• Profits of a Permanent Establishment are exempt from tax under certain criteria;
  • Favourable IP regime, as little as 2.5%;
  • The country offers B2B transactions both within and outside the EU, with 0% VAT based on EU directives;
  • Double taxation relief, regardless of whether or not the country of origin has a double taxation treaty with Cyprus; however the country does have double tax treaties with over 60 countries worldwide;
  • No withholding tax on royalties paid from Cyprus in respect of intellectual property exploited outside Cyprus;
  • No inheritance tax;
  • No taxes on entry, reorganisations and exit;
  • Unilateral credit relief for foreign taxes;
  • The country uses the “substance concept” in tax law, which is a device used to ensure that transactions have a substantial purpose aside from tax reduction.  This benefits businesses operating in Cyprus.

Taxation Of Cyprus Company Employees

For the taxation of salaries of company employees, tax is payable on all gains or profits from any employment that takes place in Cyprus or another country. If the employee receives income from employment outside Cyprus, this is not taxed by Cyprus if the person spends at least 90 days in any calendar year outside Cyprus. This is known as the “90-day rule”.

Individuals who are non-tax residents of Cyprus pay tax on gains or profits from any office or employment that takes place in Cyprus only.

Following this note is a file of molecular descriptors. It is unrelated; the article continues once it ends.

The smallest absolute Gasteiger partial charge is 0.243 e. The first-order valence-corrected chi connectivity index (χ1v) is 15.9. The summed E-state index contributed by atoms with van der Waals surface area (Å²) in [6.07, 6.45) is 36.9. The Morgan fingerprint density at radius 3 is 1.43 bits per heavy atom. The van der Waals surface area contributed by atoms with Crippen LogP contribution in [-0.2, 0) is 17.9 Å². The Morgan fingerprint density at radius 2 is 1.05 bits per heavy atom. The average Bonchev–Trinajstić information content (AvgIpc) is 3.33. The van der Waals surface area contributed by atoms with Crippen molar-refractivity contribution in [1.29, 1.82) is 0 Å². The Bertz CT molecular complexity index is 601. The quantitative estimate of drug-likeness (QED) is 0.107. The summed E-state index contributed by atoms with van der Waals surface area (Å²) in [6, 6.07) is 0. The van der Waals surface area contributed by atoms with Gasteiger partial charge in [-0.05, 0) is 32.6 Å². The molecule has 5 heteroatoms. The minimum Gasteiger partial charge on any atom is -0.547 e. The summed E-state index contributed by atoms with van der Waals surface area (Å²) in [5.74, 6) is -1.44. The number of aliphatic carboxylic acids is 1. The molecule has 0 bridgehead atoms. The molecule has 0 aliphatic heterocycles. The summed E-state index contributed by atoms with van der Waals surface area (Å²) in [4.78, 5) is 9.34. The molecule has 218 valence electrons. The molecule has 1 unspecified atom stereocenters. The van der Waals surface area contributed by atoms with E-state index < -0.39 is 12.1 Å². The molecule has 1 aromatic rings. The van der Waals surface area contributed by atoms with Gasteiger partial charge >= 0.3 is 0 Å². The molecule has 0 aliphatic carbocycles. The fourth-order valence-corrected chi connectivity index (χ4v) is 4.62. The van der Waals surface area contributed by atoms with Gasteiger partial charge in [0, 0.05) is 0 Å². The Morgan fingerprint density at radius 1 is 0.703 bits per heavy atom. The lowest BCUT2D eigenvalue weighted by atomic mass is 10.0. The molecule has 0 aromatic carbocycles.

Individual tax rates are as follows:

  • €0 to €19,500                   0% (no tax payable)
  • €19,501 to €28,000         20%
  • €28,001 to €36,000        25%
  • €36,001 to €60,000        30%
  • €60,001+                           35%

In conclusion, there are many reasons to relocate a company to Cyprus and many structures that allow for businesses to be set up, transferred, relocated and new branches opened in the republic.  Its generous taxation system, considerate immigration rules and thriving business environment combine to make it one of the most popular countries for companies to move to and grow or set up their businesses, while the country’s high standard of living together with top quality education and healthcare systems, provides an enviable lifestyle for business owners and their employees who relocate there.  Cyprus may be small in size but its economic status and reputation place it firmly at the centre of Europe and the world.